stamp duty


  • WordNet 3.6
    • n stamp duty a tax collected by requiring a stamp to be purchased and attached (usually on documents or publications)
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Webster's Revised Unabridged Dictionary
    • Stamp duty a duty, or tax, imposed on paper and parchment used for certain writings, as deeds, conveyances, etc., the evidence of the payment of the duty or tax being a stamp.
    • ***


In literature:

POLICIES FREE OF STAMP DUTY and INDISPUTABLE, except in case of fraud.
"Notes and Queries, Number 218, December 31, 1853" by Various
The Townshend duties applied to goods which were less widely used than those affected by the Stamp Act.
"The Road to Independence: Virginia 1763-1783" by Virginia State Dept. of Education
POLICIES FREE OF STAMP DUTY and INDISPUTABLE, except in case of fraud.
"Notes and Queries, Number 217, December 24, 1853" by Various
A stamp duty, which openly invaded the first and threatened a diminution of the last provoked their united zealous opposition.
"The Great Events by Famous Historians, v. 13" by Various
But I am of the stamp of those who, when they have once begun a task, will rather die than leave their duty unfulfilled.
"The Works of Robert Louis Stevenson - Swanston Edition Vol. 5 (of 25)" by Robert Louis Stevenson
The cause of this increase was chiefly the reduction of the duty from an average of three-pence to one penny per stamp.
"Harper's New Monthly Magazine, Volume 1, No. 2, July, 1850." by Various
Newspaper Stamp Duty, 255.
"English Caricaturists and Graphic Humourists of the Nineteenth Century." by Graham Everitt
It must pay stamp duties.
"Encyclopaedia Britannica, 11th Edition, Volume 6, Slice 7" by Various
That's the Stamp and Paper Duties.
"Punch - Volume 25 (Jul-Dec 1853)" by Various
On every paper a penny stamp had to be paid, and the advertisement duty was eighteenpence on every advertisement.
"Christopher Crayon's Recollections The Life and Times of the late James Ewing Ritchie as told by himself" by J. Ewing Ritchie
The stamp duties on paper are said to amount to over two millions per annum.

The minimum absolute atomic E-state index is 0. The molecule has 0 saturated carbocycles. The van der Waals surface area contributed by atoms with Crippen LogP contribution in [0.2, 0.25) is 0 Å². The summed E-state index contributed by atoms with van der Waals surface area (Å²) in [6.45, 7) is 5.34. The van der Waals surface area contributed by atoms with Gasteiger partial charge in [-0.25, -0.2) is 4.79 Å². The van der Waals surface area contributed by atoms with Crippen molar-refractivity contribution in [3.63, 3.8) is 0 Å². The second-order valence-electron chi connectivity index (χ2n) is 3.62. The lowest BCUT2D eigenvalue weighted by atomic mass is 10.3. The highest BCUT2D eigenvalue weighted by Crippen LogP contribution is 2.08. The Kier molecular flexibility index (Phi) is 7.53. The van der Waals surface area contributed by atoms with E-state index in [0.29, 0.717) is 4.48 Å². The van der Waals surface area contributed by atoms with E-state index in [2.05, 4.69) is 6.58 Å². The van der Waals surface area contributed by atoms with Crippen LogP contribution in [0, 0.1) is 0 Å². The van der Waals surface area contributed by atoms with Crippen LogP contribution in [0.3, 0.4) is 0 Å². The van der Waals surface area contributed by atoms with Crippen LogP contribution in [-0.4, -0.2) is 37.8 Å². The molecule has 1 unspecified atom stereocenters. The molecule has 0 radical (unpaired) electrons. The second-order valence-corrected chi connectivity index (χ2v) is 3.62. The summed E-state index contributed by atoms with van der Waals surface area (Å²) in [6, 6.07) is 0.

"Journal of Voyages" by Jacob Dunham
The result was the imposition of a stamp duty of 1/2d.
"The Development of Rates of Postage" by A. D. Smith
AL'NAGER, formerly, in England, an official whose duty it was to inspect, measure, and stamp woollen cloth.
"The New Gresham Encyclopedia. Vol. 1 Part 1" by Various
The small space behind the public lobby sufficed for the stamping, sorting, and other necessary duties.
"The Bristol Royal Mail" by R. C. Tombs
Written contracts of apprenticeship shall be free of stamp duty.
"The Theory and Policy of Labour Protection" by Albert Eberhard Friedrich Schäffle
The stamp duties payable on an absolute bill of sale are 2s.
"Encyclopaedia Britannica, 11th Edition, Volume 3, Slice 7" by Various
Pamphlets were subjected to the same stamp duties as newspapers.
"A Short History of English Liberalism" by Walter Lyon Blease
In Great Britain a stamp duty of 6d.
"Encyclopaedia Britannica, 11th Edition, Volume 14, Slice 6" by Various
This resulted in the imposition of a stamp duty on various articles.
"The Celtic Magazine, Vol I, No. IV, February 1876" by Various
The clause of the former act which made the stamped ingots receivable for duties was repealed.
"History of the State of California" by John T. Frost

In poetry:

What pains we take to mold a friend,
To stamp our image on the heart;
And e'er the anxious task we end,
Stern fate, or duty, bids us part.
"Valedictory On Leaving San Francisco, California." by James Madison Bell

In news:

Bret Baier, who took over Fox's Washington newscast last night, dutifully declares that he will gradually put his own "stamp" on the program.